Rakib Islam and Shamim Islam, two twenty-three-year-olds honors candidates at Nabab Sirajuddaulah college of Natore, are visionary youth leaders. While still students, they have established a community library in their village.
“Donate one book and get the opportunity to read many more” is their slogan.
Rakib and Shamim had always wanted to undertake development initiatives for their community, but they did not know how to plan and execute such projects. When they heard of the Leadership Development Program (LDP) – a USAID funded project of Counterpart International – they signed up.
During the training, Rakib conceived the idea of establishing a library in their village as an outlet for young people to spend time productively, as opposed to engaging in drug abuse and other harmful activities usually prevalent in the village.
Rakib reached out to the local school headmaster to let him use some school space for the library. The headmaster agreed and allocated a room in the primary school for the initiative. The community members wholeheartedly supported Rakib’s endeavour, and Shamim got involved in implementing his plan.
In September 2013, their mini library was born.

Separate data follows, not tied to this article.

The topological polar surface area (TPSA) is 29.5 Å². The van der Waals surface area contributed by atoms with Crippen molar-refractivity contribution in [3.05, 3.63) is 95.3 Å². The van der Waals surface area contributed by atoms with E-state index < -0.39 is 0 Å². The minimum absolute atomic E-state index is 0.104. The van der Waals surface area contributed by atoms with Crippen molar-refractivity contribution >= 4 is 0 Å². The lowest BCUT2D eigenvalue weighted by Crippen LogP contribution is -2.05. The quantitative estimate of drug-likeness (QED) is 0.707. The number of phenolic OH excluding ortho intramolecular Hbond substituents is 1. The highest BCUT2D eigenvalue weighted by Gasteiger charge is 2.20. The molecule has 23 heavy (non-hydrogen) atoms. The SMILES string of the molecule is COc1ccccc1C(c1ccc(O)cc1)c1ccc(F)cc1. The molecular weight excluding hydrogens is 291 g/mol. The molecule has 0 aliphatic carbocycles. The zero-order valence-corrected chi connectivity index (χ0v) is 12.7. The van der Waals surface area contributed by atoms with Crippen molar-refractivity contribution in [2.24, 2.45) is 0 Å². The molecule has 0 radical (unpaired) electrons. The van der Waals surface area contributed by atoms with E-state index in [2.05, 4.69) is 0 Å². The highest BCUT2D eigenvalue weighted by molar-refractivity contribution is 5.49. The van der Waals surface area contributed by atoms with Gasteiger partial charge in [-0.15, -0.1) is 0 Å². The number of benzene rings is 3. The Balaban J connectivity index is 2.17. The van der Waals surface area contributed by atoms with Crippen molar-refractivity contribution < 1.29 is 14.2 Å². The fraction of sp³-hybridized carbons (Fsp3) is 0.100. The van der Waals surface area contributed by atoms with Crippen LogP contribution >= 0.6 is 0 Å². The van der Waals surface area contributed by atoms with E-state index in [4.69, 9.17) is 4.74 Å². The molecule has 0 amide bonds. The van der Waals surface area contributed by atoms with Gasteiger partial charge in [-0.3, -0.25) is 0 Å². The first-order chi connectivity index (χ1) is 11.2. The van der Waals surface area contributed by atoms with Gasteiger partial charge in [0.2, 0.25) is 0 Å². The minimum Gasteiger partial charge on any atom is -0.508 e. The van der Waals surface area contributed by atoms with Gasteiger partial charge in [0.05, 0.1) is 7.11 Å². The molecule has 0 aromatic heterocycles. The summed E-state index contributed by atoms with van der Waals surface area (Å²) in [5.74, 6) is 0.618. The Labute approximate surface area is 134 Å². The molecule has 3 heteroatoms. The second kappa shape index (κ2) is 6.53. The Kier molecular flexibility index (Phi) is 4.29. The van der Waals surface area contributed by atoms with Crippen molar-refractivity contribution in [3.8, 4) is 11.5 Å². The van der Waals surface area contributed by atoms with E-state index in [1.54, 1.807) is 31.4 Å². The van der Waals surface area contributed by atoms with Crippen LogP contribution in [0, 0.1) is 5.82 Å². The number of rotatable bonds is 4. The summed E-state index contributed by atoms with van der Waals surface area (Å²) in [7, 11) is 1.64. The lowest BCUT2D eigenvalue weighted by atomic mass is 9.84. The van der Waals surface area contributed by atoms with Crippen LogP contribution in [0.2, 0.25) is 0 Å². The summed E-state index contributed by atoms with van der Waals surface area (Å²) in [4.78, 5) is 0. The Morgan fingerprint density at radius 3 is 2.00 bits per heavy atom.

To collect books, the duo personally went door to door in their community, and they have already collected more than 300 books of different genres. Daily newspapers are also available at the library, which people can read for free. Each day from 3pm-10pm the library remains open and 30-40 people of all ages come daily to peruse the books and newspapers.
The aim of LDP is to inspire and equip citizens with the necessary skills to become agents of change in the democratic processes and development for their communities. Under this program, training for youth leaders is imparted in three phases: action and advocacy, informed citizenship, and communication and leadership.
With the help of grants from Counterpart, Rakib and Shamim plan to expand their village library into a fully-fledged information center, with facilities such as: internet, photocopiers, printers and information on agriculture and health care. These may sound insignificant to the privileged, but such facilities are a novelty for people in their village, and their initiative is a necessary and commendable one.
The success of their first initiative has inspired these ambitious youth leaders to undertake further development projects.
The Department of Youth Development (DYD) of the Ministry of Youth and Sports has youth training centers in most areas, but they are often handicapped by a shortage of facilities and/or qualified personnel to impart training. In the near future, the duo intends to start adult education initiatives, farming schools and English language classes -- involving students from their university and other LDP leaders.
They also plan to spread social awareness in their community regarding issues such as child marriage, drug addiction and the dowry system – prevalent vices in their community.